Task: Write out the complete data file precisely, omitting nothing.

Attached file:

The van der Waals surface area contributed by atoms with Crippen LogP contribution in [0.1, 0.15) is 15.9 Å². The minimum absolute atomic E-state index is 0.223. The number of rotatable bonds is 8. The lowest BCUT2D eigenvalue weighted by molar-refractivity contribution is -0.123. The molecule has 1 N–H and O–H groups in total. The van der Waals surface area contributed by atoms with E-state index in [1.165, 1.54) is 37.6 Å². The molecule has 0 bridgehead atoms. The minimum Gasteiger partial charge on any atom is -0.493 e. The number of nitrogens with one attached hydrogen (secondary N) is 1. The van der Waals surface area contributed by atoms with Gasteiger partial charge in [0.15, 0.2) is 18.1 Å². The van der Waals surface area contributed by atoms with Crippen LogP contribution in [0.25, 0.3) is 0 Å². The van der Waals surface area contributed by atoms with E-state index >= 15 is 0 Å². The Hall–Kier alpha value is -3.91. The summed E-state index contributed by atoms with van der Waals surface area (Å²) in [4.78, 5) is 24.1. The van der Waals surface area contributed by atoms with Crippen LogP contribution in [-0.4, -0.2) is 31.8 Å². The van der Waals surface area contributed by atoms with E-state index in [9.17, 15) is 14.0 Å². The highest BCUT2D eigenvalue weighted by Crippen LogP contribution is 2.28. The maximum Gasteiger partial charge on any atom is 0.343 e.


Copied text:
The van der Waals surface area contributed by atoms with Crippen LogP contribution in [0.1, 0.15) is 15.9 Å². The minimum absolute atomic E-state index is 0.223. The number of rotatable bonds is 8. The lowest BCUT2D eigenvalue weighted by molar-refractivity contribution is -0.123. The molecule has 1 N–H and O–H groups in total. The van der Waals surface area contributed by atoms with E-state index in [1.165, 1.54) is 37.6 Å². The molecule has 0 bridgehead atoms. The minimum Gasteiger partial charge on any atom is -0.493 e. The number of nitrogens with one attached hydrogen (secondary N) is 1. The van der Waals surface area contributed by atoms with Gasteiger partial charge in [0.15, 0.2) is 18.1 Å². The van der Waals surface area contributed by atoms with Crippen LogP contribution in [0.25, 0.3) is 0 Å². The van der Waals surface area contributed by atoms with E-state index >= 15 is 0 Å². The Hall–Kier alpha value is -3.91. The summed E-state index contributed by atoms with van der Waals surface area (Å²) in [4.78, 5) is 24.1. The van der Waals surface area contributed by atoms with Crippen LogP contribution in [-0.4, -0.2) is 31.8 Å². The van der Waals surface area contributed by atoms with E-state index in [9.17, 15) is 14.0 Å². The highest BCUT2D eigenvalue weighted by Crippen LogP contribution is 2.28. The maximum Gasteiger partial charge on any atom is 0.343 e.